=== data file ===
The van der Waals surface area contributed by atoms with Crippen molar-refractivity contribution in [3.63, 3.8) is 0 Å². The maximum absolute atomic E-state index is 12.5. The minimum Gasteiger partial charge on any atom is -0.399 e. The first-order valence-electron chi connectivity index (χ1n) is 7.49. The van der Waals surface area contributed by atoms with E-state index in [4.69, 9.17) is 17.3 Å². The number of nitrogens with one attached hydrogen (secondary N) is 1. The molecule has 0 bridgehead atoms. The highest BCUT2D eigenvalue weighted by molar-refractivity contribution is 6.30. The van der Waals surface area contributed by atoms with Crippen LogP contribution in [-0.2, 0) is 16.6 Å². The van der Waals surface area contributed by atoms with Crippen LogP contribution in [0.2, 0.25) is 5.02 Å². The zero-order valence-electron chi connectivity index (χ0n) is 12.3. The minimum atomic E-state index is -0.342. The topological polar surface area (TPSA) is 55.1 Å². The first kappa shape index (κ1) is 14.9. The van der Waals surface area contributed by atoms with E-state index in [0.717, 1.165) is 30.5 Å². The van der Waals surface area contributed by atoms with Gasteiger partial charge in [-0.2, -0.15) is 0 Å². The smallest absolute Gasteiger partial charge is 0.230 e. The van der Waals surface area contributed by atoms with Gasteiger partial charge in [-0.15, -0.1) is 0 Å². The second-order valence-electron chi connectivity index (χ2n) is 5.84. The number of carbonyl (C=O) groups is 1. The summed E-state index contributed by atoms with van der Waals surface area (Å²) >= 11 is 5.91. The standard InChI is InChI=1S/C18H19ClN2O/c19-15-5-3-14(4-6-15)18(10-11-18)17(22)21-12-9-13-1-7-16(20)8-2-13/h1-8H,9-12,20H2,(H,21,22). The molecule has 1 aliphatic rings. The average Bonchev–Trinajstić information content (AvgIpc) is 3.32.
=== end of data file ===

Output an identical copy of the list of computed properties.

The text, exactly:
The van der Waals surface area contributed by atoms with Crippen molar-refractivity contribution in [3.63, 3.8) is 0 Å². The maximum absolute atomic E-state index is 12.5. The minimum Gasteiger partial charge on any atom is -0.399 e. The first-order valence-electron chi connectivity index (χ1n) is 7.49. The van der Waals surface area contributed by atoms with E-state index in [4.69, 9.17) is 17.3 Å². The number of nitrogens with one attached hydrogen (secondary N) is 1. The molecule has 0 bridgehead atoms. The highest BCUT2D eigenvalue weighted by molar-refractivity contribution is 6.30. The van der Waals surface area contributed by atoms with Crippen LogP contribution in [-0.2, 0) is 16.6 Å². The van der Waals surface area contributed by atoms with Crippen LogP contribution in [0.2, 0.25) is 5.02 Å². The zero-order valence-electron chi connectivity index (χ0n) is 12.3. The minimum atomic E-state index is -0.342. The topological polar surface area (TPSA) is 55.1 Å². The first kappa shape index (κ1) is 14.9. The van der Waals surface area contributed by atoms with E-state index in [0.717, 1.165) is 30.5 Å². The van der Waals surface area contributed by atoms with Gasteiger partial charge in [-0.2, -0.15) is 0 Å². The smallest absolute Gasteiger partial charge is 0.230 e. The van der Waals surface area contributed by atoms with Gasteiger partial charge in [-0.15, -0.1) is 0 Å². The second-order valence-electron chi connectivity index (χ2n) is 5.84. The number of carbonyl (C=O) groups is 1. The summed E-state index contributed by atoms with van der Waals surface area (Å²) >= 11 is 5.91. The standard InChI is InChI=1S/C18H19ClN2O/c19-15-5-3-14(4-6-15)18(10-11-18)17(22)21-12-9-13-1-7-16(20)8-2-13/h1-8H,9-12,20H2,(H,21,22). The molecule has 1 aliphatic rings. The average Bonchev–Trinajstić information content (AvgIpc) is 3.32.